When Michael Gira resurrected Swans back in 2010 and released My Father Will Guide Me Up A Rope To The Sky, the band’s first studio album in 14 years, many diehard admirers remarked that this new incarnation of the legendary New York band seemed different somehow, as if the elemental might of previous lineups had been foregone in favour of a more measured and streamlined sonic approach. The live shows that followed proved that Swans were still a formidable proposition and that Michael had lost none of his intensity, but it now transpires that what was witnessed on that tour amounted to a real-time transition.
Swans: The Seer
New York noise lords continue their resurrection
A vast, sprawling and frequently overwhelming monument to its chief creator’s infernal muse, The Seer is different again, but this time around there’s no mistaking the rejuvenation of Swans’ original skyscraper-levelling heft as it underpins Michael’s relentless evolution as a songwriter.
There is so much music to be absorbed here that no review could ever truly encapsulate the entirety of The Seer’s daunting contents. The opening Lunacy sets the tone with one of the band’s trademark mantras set to an insistent, hallucinatory rhythm, Michael’s dark wordplay jabbing at the senses like a rusty knife thrust from the shadows. Like several tracks here, Mother Of The World commences as a hazy sound-scape before mutating into another beguiling exercise in ecstatic repetition.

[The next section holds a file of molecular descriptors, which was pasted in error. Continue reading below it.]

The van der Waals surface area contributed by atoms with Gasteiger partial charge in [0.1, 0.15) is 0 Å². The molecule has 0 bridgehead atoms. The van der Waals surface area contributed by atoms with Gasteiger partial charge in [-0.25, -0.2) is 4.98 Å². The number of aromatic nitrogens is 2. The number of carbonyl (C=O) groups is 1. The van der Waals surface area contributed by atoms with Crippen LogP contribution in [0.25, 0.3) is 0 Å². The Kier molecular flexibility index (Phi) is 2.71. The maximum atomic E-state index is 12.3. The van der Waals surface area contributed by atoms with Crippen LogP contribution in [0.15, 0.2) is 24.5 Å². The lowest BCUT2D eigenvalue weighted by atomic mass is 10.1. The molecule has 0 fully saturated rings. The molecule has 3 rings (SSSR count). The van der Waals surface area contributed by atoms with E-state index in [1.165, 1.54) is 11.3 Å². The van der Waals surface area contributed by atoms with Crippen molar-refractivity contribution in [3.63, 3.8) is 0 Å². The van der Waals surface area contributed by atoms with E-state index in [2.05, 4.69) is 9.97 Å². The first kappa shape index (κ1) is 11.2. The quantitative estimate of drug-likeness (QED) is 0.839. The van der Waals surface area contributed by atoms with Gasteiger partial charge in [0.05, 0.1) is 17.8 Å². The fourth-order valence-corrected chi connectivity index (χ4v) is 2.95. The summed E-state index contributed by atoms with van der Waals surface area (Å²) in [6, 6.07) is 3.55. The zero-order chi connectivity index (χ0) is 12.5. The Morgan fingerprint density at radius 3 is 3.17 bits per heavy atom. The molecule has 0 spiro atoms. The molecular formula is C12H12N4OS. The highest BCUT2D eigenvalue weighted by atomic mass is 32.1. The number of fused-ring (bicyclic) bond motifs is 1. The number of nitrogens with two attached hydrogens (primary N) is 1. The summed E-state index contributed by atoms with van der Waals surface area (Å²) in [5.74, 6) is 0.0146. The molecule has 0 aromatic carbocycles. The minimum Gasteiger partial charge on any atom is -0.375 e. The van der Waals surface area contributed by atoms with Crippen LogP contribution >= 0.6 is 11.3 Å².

Meanwhile, the two hypnotic epics that close the album, A Piece Of The Sky and The Apostate, are dimly redolent of Swans’ original farewell, Soundtracks For The Blind, and yet almost surreally distinctive, as if 30 years of slamming the primal and the cerebral together has led the band to an entirely new mode of expression. In contrast, the sublime avant-folk of Song For A Warrior revels in windswept frailty and elegance. It is the title track that promises to leave all but the hardiest of listeners in a crumpled, exhausted heap. Thirty-two minutes long – that’s three minutes longer than Slayer’s Reign In Blood, incidentally – and as mesmerising as the unerring ebb and flow of a great ocean, its majestic forward grind and incremental evolutionary waves are almost unbearably absorbing, demanding surrender and total immersion. _ _
The Seer’s key moment, however, comes at the start of 93 Ave. B Blues, an amorphous collage of disorientating noise that harks back to the days of Filth and Cop. Like a wickedly obtuse salute to New York City itself, it begins with a burst of soaring woodwind that echoes the famous clarinet glissando at the start of George Gershwin’s Rhapsody In Blue, before descending into a spiky melee of jarring atonality worth of the Big Apple’s premier jazz terrorist, John Zorn.
By bringing old and new together and reshaping them for his own ends, Gira seems to be reaching for the definitive statement of what his band represents, while basking in the euphoria conjured by his own extraordinary creativity. The Seer is all that and more. Ageless, fearless and peerless: Swans are alive and nothing else comes close.